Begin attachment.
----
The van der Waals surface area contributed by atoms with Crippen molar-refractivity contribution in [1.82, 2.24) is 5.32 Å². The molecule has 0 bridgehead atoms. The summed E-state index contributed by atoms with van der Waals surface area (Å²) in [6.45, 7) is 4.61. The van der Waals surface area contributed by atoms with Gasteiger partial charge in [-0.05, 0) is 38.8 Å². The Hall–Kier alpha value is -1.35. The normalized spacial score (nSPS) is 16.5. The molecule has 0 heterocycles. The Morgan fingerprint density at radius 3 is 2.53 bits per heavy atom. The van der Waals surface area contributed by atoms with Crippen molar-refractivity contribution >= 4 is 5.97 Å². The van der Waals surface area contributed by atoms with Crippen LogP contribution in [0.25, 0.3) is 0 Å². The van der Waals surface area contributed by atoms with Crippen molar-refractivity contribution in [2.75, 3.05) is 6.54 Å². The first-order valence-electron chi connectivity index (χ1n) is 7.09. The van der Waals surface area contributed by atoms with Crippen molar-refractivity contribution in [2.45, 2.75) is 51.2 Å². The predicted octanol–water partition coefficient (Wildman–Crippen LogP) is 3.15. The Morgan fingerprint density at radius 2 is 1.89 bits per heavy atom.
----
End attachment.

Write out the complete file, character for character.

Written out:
The van der Waals surface area contributed by atoms with Crippen molar-refractivity contribution in [1.82, 2.24) is 5.32 Å². The molecule has 0 bridgehead atoms. The summed E-state index contributed by atoms with van der Waals surface area (Å²) in [6.45, 7) is 4.61. The van der Waals surface area contributed by atoms with Gasteiger partial charge in [-0.05, 0) is 38.8 Å². The Hall–Kier alpha value is -1.35. The normalized spacial score (nSPS) is 16.5. The molecule has 0 heterocycles. The Morgan fingerprint density at radius 3 is 2.53 bits per heavy atom. The van der Waals surface area contributed by atoms with Crippen molar-refractivity contribution >= 4 is 5.97 Å². The van der Waals surface area contributed by atoms with Crippen LogP contribution in [0.25, 0.3) is 0 Å². The van der Waals surface area contributed by atoms with Crippen molar-refractivity contribution in [2.75, 3.05) is 6.54 Å². The first-order valence-electron chi connectivity index (χ1n) is 7.09. The van der Waals surface area contributed by atoms with Crippen molar-refractivity contribution in [2.45, 2.75) is 51.2 Å². The predicted octanol–water partition coefficient (Wildman–Crippen LogP) is 3.15. The Morgan fingerprint density at radius 2 is 1.89 bits per heavy atom.